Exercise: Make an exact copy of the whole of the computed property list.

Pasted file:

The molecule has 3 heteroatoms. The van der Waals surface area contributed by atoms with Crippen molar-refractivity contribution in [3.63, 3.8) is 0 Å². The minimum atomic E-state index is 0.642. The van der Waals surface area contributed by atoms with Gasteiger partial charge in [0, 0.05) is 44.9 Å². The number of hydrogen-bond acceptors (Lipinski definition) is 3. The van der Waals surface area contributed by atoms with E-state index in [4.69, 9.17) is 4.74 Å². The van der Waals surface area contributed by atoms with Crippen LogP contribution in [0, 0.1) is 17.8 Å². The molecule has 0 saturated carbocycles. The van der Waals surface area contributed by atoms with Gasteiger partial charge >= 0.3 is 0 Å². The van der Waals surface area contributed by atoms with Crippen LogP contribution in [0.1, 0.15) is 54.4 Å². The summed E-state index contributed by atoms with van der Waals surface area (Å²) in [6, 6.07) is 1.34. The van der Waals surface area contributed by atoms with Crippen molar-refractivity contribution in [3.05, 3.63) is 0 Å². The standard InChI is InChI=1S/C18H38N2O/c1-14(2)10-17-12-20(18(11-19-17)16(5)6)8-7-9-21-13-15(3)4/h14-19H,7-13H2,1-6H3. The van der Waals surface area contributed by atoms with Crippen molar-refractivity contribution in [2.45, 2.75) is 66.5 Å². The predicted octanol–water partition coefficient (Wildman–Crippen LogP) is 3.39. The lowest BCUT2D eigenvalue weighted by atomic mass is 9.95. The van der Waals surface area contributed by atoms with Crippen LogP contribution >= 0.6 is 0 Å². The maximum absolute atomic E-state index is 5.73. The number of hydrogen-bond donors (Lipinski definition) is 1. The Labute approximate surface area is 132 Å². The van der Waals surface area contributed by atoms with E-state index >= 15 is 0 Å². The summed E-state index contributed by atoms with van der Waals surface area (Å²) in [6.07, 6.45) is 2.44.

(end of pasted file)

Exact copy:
The molecule has 3 heteroatoms. The van der Waals surface area contributed by atoms with Crippen molar-refractivity contribution in [3.63, 3.8) is 0 Å². The minimum atomic E-state index is 0.642. The van der Waals surface area contributed by atoms with Gasteiger partial charge in [0, 0.05) is 44.9 Å². The number of hydrogen-bond acceptors (Lipinski definition) is 3. The van der Waals surface area contributed by atoms with E-state index in [4.69, 9.17) is 4.74 Å². The van der Waals surface area contributed by atoms with Crippen LogP contribution in [0, 0.1) is 17.8 Å². The molecule has 0 saturated carbocycles. The van der Waals surface area contributed by atoms with Gasteiger partial charge >= 0.3 is 0 Å². The van der Waals surface area contributed by atoms with Crippen LogP contribution in [0.1, 0.15) is 54.4 Å². The summed E-state index contributed by atoms with van der Waals surface area (Å²) in [6, 6.07) is 1.34. The van der Waals surface area contributed by atoms with Crippen molar-refractivity contribution in [3.05, 3.63) is 0 Å². The standard InChI is InChI=1S/C18H38N2O/c1-14(2)10-17-12-20(18(11-19-17)16(5)6)8-7-9-21-13-15(3)4/h14-19H,7-13H2,1-6H3. The van der Waals surface area contributed by atoms with Crippen molar-refractivity contribution in [2.45, 2.75) is 66.5 Å². The predicted octanol–water partition coefficient (Wildman–Crippen LogP) is 3.39. The lowest BCUT2D eigenvalue weighted by atomic mass is 9.95. The van der Waals surface area contributed by atoms with Crippen LogP contribution >= 0.6 is 0 Å². The maximum absolute atomic E-state index is 5.73. The number of hydrogen-bond donors (Lipinski definition) is 1. The Labute approximate surface area is 132 Å². The van der Waals surface area contributed by atoms with E-state index >= 15 is 0 Å². The summed E-state index contributed by atoms with van der Waals surface area (Å²) in [6.07, 6.45) is 2.44.